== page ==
Learning a new language is difficult, which is why there's a huge market for tools and apps to help you do it. Some of them are really helpful and help you get up to speed quickly; others are a money sink. This week we're looking at five of the best, based on your nominations.
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Anki (Japanese for "memorising") is a flashcard program that has been around since at least 2006. As the name and format suggest, its focus is on memorisation. It displays a word, phrase or image, or plays a sound, and then leave it to you to make the connection, repeat it, interpret it, and commit it to memory. Anki is excellent for languages, but it's also useful for studying equations, diagrams, names and faces, and many other subjects. Its strength is in the fact that you can load it up with custom card sets depending on what it is you want to memorise. There are loads of shared decks available in the app that you can download.
Anki is free (although donations to support the developer are accepted) and cross-platform (it's available for Windows, Mac, Linux, iOS and Android, and there's a web client too). We've featured Anki before in Gabriel Wyner's guide to how she learned four languages in a few years. It worked for her, and she shows you how she made it work so you can try it yourself.
Like Anki, Memrise is a flashcard-style program that's augmented with memory tricks, images, and other useful tools to make learning a new language easier. Its focus is largely on memorisation, but it's also designed to help you have fun learning the language you're trying to pick up. Memrise gamifies the process a little, awarding you points and reputation as you learn, and gives you the opportunity to compete against other users while you learn and complete activities. If you're interested in seeing what you can learn before you sign up, you can browse some of the available courses before you give it a try.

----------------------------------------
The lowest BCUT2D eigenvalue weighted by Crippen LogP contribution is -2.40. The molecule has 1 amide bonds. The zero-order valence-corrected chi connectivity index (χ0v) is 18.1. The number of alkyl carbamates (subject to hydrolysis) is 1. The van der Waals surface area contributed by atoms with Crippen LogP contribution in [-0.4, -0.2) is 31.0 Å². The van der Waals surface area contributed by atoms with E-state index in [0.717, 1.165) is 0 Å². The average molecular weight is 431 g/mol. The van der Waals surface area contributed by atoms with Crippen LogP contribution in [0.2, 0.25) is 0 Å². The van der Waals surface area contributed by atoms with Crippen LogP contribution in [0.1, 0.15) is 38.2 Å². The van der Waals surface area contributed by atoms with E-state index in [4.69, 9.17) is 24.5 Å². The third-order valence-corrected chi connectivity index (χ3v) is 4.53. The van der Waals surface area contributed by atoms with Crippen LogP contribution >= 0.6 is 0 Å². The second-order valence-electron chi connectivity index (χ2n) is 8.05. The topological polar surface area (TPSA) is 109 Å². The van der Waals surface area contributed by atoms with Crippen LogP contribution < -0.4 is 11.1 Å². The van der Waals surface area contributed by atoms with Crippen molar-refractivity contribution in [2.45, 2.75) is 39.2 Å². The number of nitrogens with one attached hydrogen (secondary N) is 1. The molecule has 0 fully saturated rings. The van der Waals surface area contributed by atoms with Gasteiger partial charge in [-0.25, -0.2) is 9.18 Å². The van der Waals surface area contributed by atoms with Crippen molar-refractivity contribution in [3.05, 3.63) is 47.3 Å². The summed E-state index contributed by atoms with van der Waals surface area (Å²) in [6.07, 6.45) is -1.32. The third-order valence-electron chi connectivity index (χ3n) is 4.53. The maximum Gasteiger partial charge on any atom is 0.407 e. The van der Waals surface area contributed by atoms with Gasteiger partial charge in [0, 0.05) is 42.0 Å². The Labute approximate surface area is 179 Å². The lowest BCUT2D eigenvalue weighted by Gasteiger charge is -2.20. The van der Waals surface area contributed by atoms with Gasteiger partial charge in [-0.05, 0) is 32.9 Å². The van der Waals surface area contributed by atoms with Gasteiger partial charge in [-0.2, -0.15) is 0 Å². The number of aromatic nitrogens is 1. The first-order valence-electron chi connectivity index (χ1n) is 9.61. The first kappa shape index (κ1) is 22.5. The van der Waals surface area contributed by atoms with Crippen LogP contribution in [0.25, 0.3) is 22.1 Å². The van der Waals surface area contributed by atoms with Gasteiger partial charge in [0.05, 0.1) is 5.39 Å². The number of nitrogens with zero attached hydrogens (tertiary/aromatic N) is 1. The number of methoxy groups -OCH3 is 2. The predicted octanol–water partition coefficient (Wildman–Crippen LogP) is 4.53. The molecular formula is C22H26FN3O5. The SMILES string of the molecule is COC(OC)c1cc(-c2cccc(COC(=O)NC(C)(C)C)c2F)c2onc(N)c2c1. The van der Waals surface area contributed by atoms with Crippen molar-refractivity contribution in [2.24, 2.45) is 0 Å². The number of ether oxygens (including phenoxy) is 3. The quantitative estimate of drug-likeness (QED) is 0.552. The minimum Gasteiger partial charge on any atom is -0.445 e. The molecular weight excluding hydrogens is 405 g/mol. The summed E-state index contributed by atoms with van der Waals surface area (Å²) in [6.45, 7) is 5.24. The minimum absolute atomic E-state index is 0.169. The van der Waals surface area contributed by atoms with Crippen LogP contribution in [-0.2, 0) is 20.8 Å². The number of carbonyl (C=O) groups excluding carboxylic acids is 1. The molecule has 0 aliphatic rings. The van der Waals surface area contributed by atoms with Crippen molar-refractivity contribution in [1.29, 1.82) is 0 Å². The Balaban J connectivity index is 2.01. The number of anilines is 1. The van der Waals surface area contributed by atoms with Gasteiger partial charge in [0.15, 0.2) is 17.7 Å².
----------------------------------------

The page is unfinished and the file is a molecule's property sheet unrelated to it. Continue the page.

Memrise is free, web-based, and has iOS and Android apps so you can take your lessons on the go. Those of you who praised Memrise pointed out that it's free, fun, and offers numerous language courses. However, since the courses are largely crowd-sourced, you may need to experiment with a few courses to find the right one for your needs.
Rather than emphasising memorisation, Duolingo aims to teach you a new language while translating sites on the web. As you take the lessons, you'll find yourself translating the web as you browse — effectively learning to read and speak the language you're interested in by looking at and listening to what native speakers are writing and saying. There are some speech exercises too though, although they're not the primary focus. Duolingo offers courses in just a handful of languages right now, which is a smaller range than some of the other contenders here, but those courses in those languages are very comprehensive. There's a gamification element — you earn skill points as you complete lessons, and if you make mistakes you lose "lives". If you lose too many, you'll have to re-take the lesson.